“If you choose not to find joy in the snow, you will have less joy in your life but still the same amount of snow.” Anonymous.
Winter blues. Seasonal affective disorder. Call it what you will, but a lot of us feel that unmistakable blah of winter.
The first person to put up holiday decorations the day after Labor Day is the same one brought low by actual winter. Snow in early November fills us with joy and jingle, but snow storms in mid-January mire us in malaise.
Why? I think it’s mindset.
During the pandemic, I went on a philosophical search (aka Google) to find ways to appreciate the “now.” Learning to love the place you’re in while you’re in it was a key coping strategy for my time in lockdown. I wound up painting rooms that I didn’t like, moving furniture around to change my view, and getting to know the birds in my backyard trees.
How many times have you been on vacation and said, we have to come back here? I certainly have. It’s great to plan and look forward, but you’re missing the present. I’ve been on vacation thinking about the next vacation. I’ve failed to appreciate a beautiful sunset because I’m wondering if we can book this condo during the same time next year.
With that thought in mind, how do we find joy in snow….now, not just went it’s attached to the holiday?
Unsurprisingly, Norwegians have this figured out. They’ve turned appreciating winter into an art. I aimed to follow their lead when it came to the long winters in my home state, Michigan. It’s not exactly the tropics. Winter is an integral part of our lives here, second only to complaining about winter, followed closely by complaining about August.
The first step is embracing friluftsliv! This is a Norwegian concept that translates to “open-air life.” Or, as your mother used to say, “Go play outside!” Norwegians contend the cold feels good. The brisk air fills the lungs with robustness versus the oppressive wilting that the humidity of July can induce.
Filuftsliv also means dressing for being outdoors and expecting that you’re going to be outside for a gathering. Norwegians wear layers, wool socks, and thermal underwear. We do it for tailgate parties. Why can’t we do it for a winter birthday? In fact, we love doing it when football is the endgame. What changes in February?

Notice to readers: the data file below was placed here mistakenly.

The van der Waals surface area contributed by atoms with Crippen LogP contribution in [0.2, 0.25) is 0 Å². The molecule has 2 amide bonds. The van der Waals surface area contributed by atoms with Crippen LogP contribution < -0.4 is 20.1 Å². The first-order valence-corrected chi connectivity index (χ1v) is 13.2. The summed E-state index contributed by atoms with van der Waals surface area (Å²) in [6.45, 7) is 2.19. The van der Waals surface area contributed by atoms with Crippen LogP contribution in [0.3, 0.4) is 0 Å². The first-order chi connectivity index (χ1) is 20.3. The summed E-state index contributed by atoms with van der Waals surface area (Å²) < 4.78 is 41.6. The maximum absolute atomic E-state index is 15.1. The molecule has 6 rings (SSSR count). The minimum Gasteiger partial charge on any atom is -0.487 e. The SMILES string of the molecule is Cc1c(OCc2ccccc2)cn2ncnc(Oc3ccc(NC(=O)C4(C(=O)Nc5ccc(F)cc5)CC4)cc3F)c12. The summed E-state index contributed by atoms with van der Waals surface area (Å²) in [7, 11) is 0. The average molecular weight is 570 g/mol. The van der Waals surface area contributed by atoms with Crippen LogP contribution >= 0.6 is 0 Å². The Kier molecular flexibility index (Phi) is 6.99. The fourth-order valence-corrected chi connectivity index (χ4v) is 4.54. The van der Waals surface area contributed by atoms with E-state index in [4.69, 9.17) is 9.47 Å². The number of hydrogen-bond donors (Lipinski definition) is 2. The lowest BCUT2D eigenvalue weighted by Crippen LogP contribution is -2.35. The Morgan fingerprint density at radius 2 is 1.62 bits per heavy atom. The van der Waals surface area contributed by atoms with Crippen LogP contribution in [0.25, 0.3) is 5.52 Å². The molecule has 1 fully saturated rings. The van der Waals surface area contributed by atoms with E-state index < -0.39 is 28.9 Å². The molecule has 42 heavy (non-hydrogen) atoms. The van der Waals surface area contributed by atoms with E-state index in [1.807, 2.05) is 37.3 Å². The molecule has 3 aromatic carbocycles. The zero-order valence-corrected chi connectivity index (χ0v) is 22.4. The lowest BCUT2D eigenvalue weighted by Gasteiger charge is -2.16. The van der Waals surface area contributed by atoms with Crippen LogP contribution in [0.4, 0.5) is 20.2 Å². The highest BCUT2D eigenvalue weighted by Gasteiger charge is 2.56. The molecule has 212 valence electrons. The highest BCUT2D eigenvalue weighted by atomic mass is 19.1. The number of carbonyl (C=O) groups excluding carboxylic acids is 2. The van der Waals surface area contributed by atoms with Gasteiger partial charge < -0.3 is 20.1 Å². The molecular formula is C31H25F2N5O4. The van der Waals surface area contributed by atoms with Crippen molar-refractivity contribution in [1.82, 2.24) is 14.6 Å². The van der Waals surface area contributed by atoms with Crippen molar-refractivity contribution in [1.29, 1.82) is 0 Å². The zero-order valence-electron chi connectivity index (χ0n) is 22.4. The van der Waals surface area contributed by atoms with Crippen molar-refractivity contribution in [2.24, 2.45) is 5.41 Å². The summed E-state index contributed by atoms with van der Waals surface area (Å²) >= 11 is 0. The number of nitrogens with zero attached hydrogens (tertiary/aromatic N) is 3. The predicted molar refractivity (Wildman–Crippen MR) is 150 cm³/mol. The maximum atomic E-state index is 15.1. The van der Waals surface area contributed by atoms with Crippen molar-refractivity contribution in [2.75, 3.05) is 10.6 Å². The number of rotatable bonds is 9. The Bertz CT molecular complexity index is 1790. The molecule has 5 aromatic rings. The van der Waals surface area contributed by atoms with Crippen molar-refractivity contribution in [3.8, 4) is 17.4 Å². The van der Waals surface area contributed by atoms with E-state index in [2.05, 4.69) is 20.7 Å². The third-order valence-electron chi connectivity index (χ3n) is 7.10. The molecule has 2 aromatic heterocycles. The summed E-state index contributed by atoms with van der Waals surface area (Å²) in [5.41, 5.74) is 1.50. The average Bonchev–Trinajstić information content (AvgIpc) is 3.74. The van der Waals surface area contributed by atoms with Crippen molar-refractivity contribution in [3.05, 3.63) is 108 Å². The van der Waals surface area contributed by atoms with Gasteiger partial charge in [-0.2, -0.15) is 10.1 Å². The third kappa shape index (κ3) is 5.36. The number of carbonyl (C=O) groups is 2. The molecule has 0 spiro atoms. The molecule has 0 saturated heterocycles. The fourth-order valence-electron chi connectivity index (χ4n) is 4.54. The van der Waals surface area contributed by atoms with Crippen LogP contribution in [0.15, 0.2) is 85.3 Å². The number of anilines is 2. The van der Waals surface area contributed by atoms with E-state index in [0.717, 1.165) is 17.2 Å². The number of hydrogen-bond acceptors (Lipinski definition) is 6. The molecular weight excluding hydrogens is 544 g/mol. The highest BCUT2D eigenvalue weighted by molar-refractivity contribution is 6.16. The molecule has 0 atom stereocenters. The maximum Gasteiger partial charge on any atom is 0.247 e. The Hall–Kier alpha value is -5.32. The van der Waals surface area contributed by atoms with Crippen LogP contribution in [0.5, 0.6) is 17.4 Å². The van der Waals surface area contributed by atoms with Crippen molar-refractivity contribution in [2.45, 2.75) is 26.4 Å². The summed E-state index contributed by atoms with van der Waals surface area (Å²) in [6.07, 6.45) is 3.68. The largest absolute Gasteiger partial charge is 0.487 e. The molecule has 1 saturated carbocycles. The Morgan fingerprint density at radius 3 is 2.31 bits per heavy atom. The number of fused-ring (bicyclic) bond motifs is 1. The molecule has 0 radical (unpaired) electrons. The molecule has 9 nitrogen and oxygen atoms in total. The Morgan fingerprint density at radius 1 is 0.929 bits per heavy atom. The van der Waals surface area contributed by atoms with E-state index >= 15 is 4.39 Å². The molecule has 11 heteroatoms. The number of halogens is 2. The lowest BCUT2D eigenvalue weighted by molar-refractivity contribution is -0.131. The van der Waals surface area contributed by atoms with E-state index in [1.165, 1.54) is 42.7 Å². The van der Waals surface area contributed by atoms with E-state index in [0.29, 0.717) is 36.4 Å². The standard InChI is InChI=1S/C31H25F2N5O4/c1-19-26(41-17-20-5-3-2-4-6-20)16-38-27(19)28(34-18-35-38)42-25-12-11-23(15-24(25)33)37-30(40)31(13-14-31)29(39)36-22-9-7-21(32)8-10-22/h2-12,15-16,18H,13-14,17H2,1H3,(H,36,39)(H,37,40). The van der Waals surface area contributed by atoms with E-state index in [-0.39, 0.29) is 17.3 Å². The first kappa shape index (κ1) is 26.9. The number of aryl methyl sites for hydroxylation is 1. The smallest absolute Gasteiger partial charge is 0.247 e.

Obviously, sometimes, say, when there’s an ice storm, going outside is ridiculous. That’s why winter countries like Norway, Finland, and Denmark not only enjoy the outdoors but they also make achieving coziness indoors an art. It’s called hygge. Hygge is defined as “a quality of coziness and comfortable conviviality that engenders a feeling of contentment or well-being.” Think mulled wine and warm nooks. The Christmas tree isn’t the end-all of winter décor. Enjoy a crackling fire in the fireplace, comfy blankets, and cozy chairs. Grab hygge with both mittens and snuggle into that fluffy couch with the fluffy slippers and the fluffy blanket.
Embracing hygge means embracing comfort. What better time than winter to wear our giant sweaters? In fact, those comfy sweats are the goal. If one does hygge right, the sweats are so comfy they shouldn’t be seen in public. There’s a word for that, too, hyggebukser. My closet is bursting with hyggebukser leggings!
No one loves every aspect of winter, but friluftsliv and hygge are about shifting your mindset. And seeing each new season as a gift. A positive winter mindset isn’t a genetic trait nor is it reserved for Norwegians. It is something we can adopt and cultivate.
We rush into Winter Wonderland when it’s still autumn. Maybe that’s a mistake, not because it starts the holidays too soon, but because by the time winter really sets in, we’ve been fa la la-ing since October. We have a good two or three-month window of loving the “holiday season.” Opening that holiday season window just a smidge later, closer to December, might help us stick it out until March.
And, if the mindset shift doesn’t work, book a trip to somewhere sunny. The wind chill will be here when you get back.
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